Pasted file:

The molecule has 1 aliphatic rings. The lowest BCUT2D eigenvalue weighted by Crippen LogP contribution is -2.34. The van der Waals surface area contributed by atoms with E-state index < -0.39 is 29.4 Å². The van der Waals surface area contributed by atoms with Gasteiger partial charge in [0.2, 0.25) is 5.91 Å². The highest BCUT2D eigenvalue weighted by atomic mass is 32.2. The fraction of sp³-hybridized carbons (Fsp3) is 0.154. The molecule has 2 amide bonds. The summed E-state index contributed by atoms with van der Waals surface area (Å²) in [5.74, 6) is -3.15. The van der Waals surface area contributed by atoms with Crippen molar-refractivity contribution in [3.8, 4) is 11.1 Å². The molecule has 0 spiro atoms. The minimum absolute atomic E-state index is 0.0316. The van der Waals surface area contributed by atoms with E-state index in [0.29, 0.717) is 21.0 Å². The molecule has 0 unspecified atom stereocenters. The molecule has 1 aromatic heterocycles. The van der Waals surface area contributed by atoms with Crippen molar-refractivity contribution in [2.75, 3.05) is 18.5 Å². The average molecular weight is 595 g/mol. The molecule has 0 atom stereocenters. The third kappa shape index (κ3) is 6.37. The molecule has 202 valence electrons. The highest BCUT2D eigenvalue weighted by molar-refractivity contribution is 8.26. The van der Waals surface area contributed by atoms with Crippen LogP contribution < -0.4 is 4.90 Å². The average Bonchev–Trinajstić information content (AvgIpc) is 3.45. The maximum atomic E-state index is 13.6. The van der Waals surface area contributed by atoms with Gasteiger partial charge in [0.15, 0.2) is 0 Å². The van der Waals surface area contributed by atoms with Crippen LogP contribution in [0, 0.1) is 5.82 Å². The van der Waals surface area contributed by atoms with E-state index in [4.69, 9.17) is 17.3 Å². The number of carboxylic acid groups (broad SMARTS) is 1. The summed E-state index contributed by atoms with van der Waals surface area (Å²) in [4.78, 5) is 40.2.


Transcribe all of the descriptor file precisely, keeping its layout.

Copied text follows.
The molecule has 1 aliphatic rings. The lowest BCUT2D eigenvalue weighted by Crippen LogP contribution is -2.34. The van der Waals surface area contributed by atoms with E-state index < -0.39 is 29.4 Å². The van der Waals surface area contributed by atoms with Gasteiger partial charge in [0.2, 0.25) is 5.91 Å². The highest BCUT2D eigenvalue weighted by atomic mass is 32.2. The fraction of sp³-hybridized carbons (Fsp3) is 0.154. The molecule has 2 amide bonds. The summed E-state index contributed by atoms with van der Waals surface area (Å²) in [5.74, 6) is -3.15. The van der Waals surface area contributed by atoms with Crippen molar-refractivity contribution in [3.8, 4) is 11.1 Å². The molecule has 0 spiro atoms. The minimum absolute atomic E-state index is 0.0316. The van der Waals surface area contributed by atoms with E-state index in [0.29, 0.717) is 21.0 Å². The molecule has 0 unspecified atom stereocenters. The molecule has 1 aromatic heterocycles. The van der Waals surface area contributed by atoms with Crippen molar-refractivity contribution in [2.75, 3.05) is 18.5 Å². The average molecular weight is 595 g/mol. The molecule has 0 atom stereocenters. The third kappa shape index (κ3) is 6.37. The molecule has 202 valence electrons. The highest BCUT2D eigenvalue weighted by molar-refractivity contribution is 8.26. The van der Waals surface area contributed by atoms with Crippen LogP contribution < -0.4 is 4.90 Å². The average Bonchev–Trinajstić information content (AvgIpc) is 3.45. The maximum atomic E-state index is 13.6. The van der Waals surface area contributed by atoms with Gasteiger partial charge in [0.15, 0.2) is 0 Å². The van der Waals surface area contributed by atoms with Crippen LogP contribution in [0, 0.1) is 5.82 Å². The van der Waals surface area contributed by atoms with E-state index in [4.69, 9.17) is 17.3 Å². The number of carboxylic acid groups (broad SMARTS) is 1. The summed E-state index contributed by atoms with van der Waals surface area (Å²) in [4.78, 5) is 40.2.